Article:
We've been walking with friends who are yearround residents; we all marvel at how well maintained the trails seem. They report that they regularly encounter trail crews, moving fallen trees and leveling areas washed out over the winters. 

As in so many respects, I'm lucky to be able to enjoy their work.

Friday, May 24, 2024

Here's an ad that nails the coming season ...


Good for the Biden campaign for not pulling its punches. We cannot say we have not been warned.

Thursday, May 23, 2024

After empire

Conservative Party British Prime Minister Rishi Sunak has set a general election for July 4. (We'll be in that country floating the inland canal system on a narrowboat, so I may or may not see something of this.) 

I had been holding Alex Massie's commentary on the contemporary United Kingdom for our visit, but Sunak's surprise move makes it worth publishing now. 

There is much truth in the post-imperial line, “We are here because you were there” but even this undersells the real transformation of the British population.
To observe this is simply to note reality. There is nothing wrong or deplorable about any of this and I see no reason to regret it.

And, overall and with obvious counter-examples to complicate the picture, this transformation has been achieved with comparatively little trouble or fuss. That is not to downplay the experiences of black and asian Britons but, rather, to try and see the larger picture.

High-profile leadership positions are not everything but nor are they nothing. The prime minister is a Hindu whose parents hail from India, the mayor of London is the son of a Pakistani bus driver, the first minster of Scotland is Scots-Pakistani (and so is the leader of the Scottish Labour party), Kemi Badenoch, who may yet be the next leader of the Conservative party, was born in Nigeria, the next foreign secretary, David Lammy, is the son of Guyanese immigrants, and Vaughan Gething, the new first minister of Wales, is a black man born in Zambia.

It is exaggeration to say that among western nations only the United States has political leadership of such diversity (and even then, some of that American diversity is a matter of political appointment rather than electoral success).

Ten million people living in Britain today were born overseas. The paradox of immigration politics in Britain is that politicians talk tough on immigration while presiding over a system of unprecedented liberalism. The rhetoric may sometimes be ugly; the reality is rather different.

Britain is no longer the quaint antiquarian museum of castles, cathedrals, and the slightly absurd monarchy of American imagination. Nor is it the land of a wondrous, universal national health system won by unionized labor. I am looking forward to a glimpse (only) of a more complex reality.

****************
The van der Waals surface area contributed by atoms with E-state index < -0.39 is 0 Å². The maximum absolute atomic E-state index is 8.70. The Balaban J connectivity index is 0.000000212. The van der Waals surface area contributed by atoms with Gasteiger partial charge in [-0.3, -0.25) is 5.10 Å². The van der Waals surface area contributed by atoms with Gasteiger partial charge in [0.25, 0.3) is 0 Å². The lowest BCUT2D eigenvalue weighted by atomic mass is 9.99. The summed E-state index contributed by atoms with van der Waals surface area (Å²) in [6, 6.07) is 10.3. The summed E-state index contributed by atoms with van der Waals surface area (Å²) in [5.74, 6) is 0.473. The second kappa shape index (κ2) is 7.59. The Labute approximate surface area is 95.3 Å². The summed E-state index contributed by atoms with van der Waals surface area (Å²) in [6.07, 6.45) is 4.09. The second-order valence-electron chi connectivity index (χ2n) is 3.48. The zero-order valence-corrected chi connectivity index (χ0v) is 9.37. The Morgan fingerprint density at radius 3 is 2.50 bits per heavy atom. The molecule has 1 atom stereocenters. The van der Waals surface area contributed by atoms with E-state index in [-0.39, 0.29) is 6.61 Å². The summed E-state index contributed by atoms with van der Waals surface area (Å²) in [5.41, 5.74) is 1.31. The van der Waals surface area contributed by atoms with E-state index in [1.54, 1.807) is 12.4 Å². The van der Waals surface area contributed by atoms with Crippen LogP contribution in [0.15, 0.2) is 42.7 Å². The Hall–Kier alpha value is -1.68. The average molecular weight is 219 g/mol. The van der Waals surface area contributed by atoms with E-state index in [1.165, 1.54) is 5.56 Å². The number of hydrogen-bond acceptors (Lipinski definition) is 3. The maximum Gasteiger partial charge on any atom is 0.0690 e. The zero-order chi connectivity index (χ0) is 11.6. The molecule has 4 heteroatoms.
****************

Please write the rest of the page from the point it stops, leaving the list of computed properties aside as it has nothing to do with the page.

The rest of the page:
Wednesday, May 22, 2024

When the jury takes over ...

Philip Bump creates data journalism -- charts and graphs -- for the Washington Post. But some years ago, he served on a jury in a complicated criminal case which involved many legal curlicues. He has thooughts for court watchers who think they know what the jury in Trump's hush money/election interference trial are about to do.
Our experience of what has happened and what it means is fundamentally different than the experience of the people who will ultimately decide Trump’s fate: the jury. With the defense wrapping up its case Tuesday, it’s a good moment to remember that what the jury has seen and what it is contemplating is very, very different than what you or I have seen or what we contemplate from the outside.
Put another way: Forget what you think you know about what will happen next. ...
Allow me to establish some credentials on this topic. In spring 2009, I was called for jury duty in New York City. .... For months, we heard testimony from witnesses called by the prosecution...
A lot of our time — perhaps half of it — was spent not in the courtroom but the jury room, down a short hallway from where the case was tried. It was dominated by a large table around which we sat while waiting to be called back to the jury box — or, on some occasions, to be released for the day. It was often boring. One day, we all hid in the adjacent restrooms when we knew the bailiff was coming to get us; he was understandably surprised to find the jury room empty when he arrived.
We understood that we were waiting for some legal issue to be adjudicated but, crucially, we didn’t know then and never learned what those issues were. The lawyers and the judge were discussing what evidence might be allowed or the constraints of a witness’s testimony, debates that would make it into media coverage of the trial. But we weren’t privy to any of it. Our experience of the case and the broader situation was constrained by what we saw in the courtroom. ...